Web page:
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Heritage Wheat Test Plots

We at WHFCGP (Wild Hive Farm Community Grain Project) have designed a program to help reintroduce Heritage Wheats into our region.  We will do this by collecting wheat seed from all over the world from other farmers, and growing it here in our climate, testing it’s season, protein, and how it acclimated to our area.  Some of the places we have access to these seeds are at the Terra Madre conference in Italy, NOFA meetings and conferences, farm gatherings, seed swaps,the Heritage Grain Conservancy,  and by connection and chance, our favorite method.  This year, we will be planting and monitoring several varieties with the goal of finding Heritage Grains that can adapt to our Northeast climate, are nutritionally dense, and have a good quality for baking, beer making, and more.  Some of the varieties that we are working with this year are Einkorn, Emmer, Italian Alpine Rye, and Polaska.  We are always looking for more seed for more trials, and if you think that you could help connect us with a variety we should be looking towards, please do so.  With just a little grain, we can start to plant for seed, and in a few years, we could be looking at a viable crop for harvest.  Don’t hesitate to send us questions, comments, or grain seed!!  Thanks, and we look forward to feeding.  -WHFCGP

Home > Business > Agriculture > The future of wheat lies in heritage varieties
Natural Foods Merchandiser

The future of wheat lies in heritage varieties

Dave Carter, Natural Foods Merchandiser
Dec. 17, 2010 2:07pm
After a half century of systematic narrowing of available wheat varieties, a growing number of millers and bakers are returning to heritage varieties to address the pitfalls of our current grains.  Retailers are a key link between farmers and millers by educating customers and encouraging sales growth of products from these rediscovered grains.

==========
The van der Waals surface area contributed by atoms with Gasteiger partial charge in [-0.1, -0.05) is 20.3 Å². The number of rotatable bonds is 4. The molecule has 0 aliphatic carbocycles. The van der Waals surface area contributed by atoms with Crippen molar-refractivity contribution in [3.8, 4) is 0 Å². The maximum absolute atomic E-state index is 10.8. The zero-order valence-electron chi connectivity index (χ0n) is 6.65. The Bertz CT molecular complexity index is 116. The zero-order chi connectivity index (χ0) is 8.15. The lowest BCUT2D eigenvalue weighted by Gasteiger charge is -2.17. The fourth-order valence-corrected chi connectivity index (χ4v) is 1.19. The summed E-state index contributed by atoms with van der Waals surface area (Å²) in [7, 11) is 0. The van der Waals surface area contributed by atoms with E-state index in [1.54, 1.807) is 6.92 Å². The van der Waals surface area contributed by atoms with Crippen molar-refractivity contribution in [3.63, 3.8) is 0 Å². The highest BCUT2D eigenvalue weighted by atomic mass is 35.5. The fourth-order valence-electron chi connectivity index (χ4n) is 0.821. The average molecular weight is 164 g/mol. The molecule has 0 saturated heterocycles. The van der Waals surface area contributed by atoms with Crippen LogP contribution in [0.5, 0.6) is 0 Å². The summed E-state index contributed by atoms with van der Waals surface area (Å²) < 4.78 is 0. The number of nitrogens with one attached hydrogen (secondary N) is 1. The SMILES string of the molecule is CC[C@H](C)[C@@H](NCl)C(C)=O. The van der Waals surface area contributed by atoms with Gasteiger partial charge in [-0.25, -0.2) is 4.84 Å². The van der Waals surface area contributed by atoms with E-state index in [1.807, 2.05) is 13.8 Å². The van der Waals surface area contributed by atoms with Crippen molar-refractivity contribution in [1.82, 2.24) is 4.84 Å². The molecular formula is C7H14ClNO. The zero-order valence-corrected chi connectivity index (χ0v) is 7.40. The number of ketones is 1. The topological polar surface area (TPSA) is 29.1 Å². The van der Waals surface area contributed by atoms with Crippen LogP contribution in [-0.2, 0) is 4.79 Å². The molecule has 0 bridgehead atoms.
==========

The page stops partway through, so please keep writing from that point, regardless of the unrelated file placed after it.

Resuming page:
Wheat is going back to its roots.For the past half century, farmers and bakers have been shortchanged as the gene pool of available wheat varieties has systematically narrowed. Many varieties have gone by the wayside as seed breeders and farmers propagate only those grains that produce top yields and are easily harvested by large machines. 

But the limitations of these intensive monoculture practices have become increasingly evident in the fields and on store shelves. Bugs that find the predominant variety of wheat tasty multiply rapidly when there is a virtual smorgasbord available from horizon to horizon. Weeds, too, love fields planted with identical crops year after year.

Scientists and seed companies are constantly working to tweak wheat genetics to be more resistant to insects and weeds, but that research further threatens diversity as farmers rush to plant the next variety they hope will be the silver bullet of pest resistance.

Today’s commercial wheat varieties bear little resemblance to the grains first cultivated thousands of years ago in the Fertile Crescent of the Middle East. Luckily, a growing number of millers and bakers are going back to those heritage varieties to address the pitfalls of our current grains.

The University of Massachusetts Amherst is working with the Heritage Wheat Conservancyto restore traditional varieties that have nearly disappeared. Canadian growers are working with the Heritage Wheat Project in Alberta to bring back wheat grown prior to 1960, which doesn’t require as much fertilizer or insecticide as today’s crops.

And Bob Quinn, founder and president of Big Sandy, Mont.-based Kamut International, was honored with the Organic Trade Association’s organic leadership award for his work over the past decade in establishing a market for khorasan wheat, an ancient variety of durum wheat from Egypt.

These rediscovered wheat varieties offer more than just unique tastes and textures. Wheat breeding practices that rewarded high yields often did so at the expense of the nutritional characteristics of traditional varieties. Conventional milling practices that produce refined, bleached flour compound that problem.

Quinn and other farmers are doing their part in the fields. And a growing network of smaller mills that use “short flow” and stone-ground processing techniques are creating flour blends that accentuate the characteristics of these heritage wheat varieties.

Retailers are a critical link in connecting these farmers and millers with customers seeking an alternative to highly processed, conventional-wheat food products.

The marketplace will ultimately determine the future of these initiatives. Artisan bakers and food manufacturers are introducing customers to the great flavor, texture and natural nutritional qualities of products produced with heritage varieties of wheat flour. Educating customers and encouraging sales growth in these categories will provide the incentive necessary for more wheat farmers to embark on a path to reclaim greater genetic diversity in agriculture and in the food business.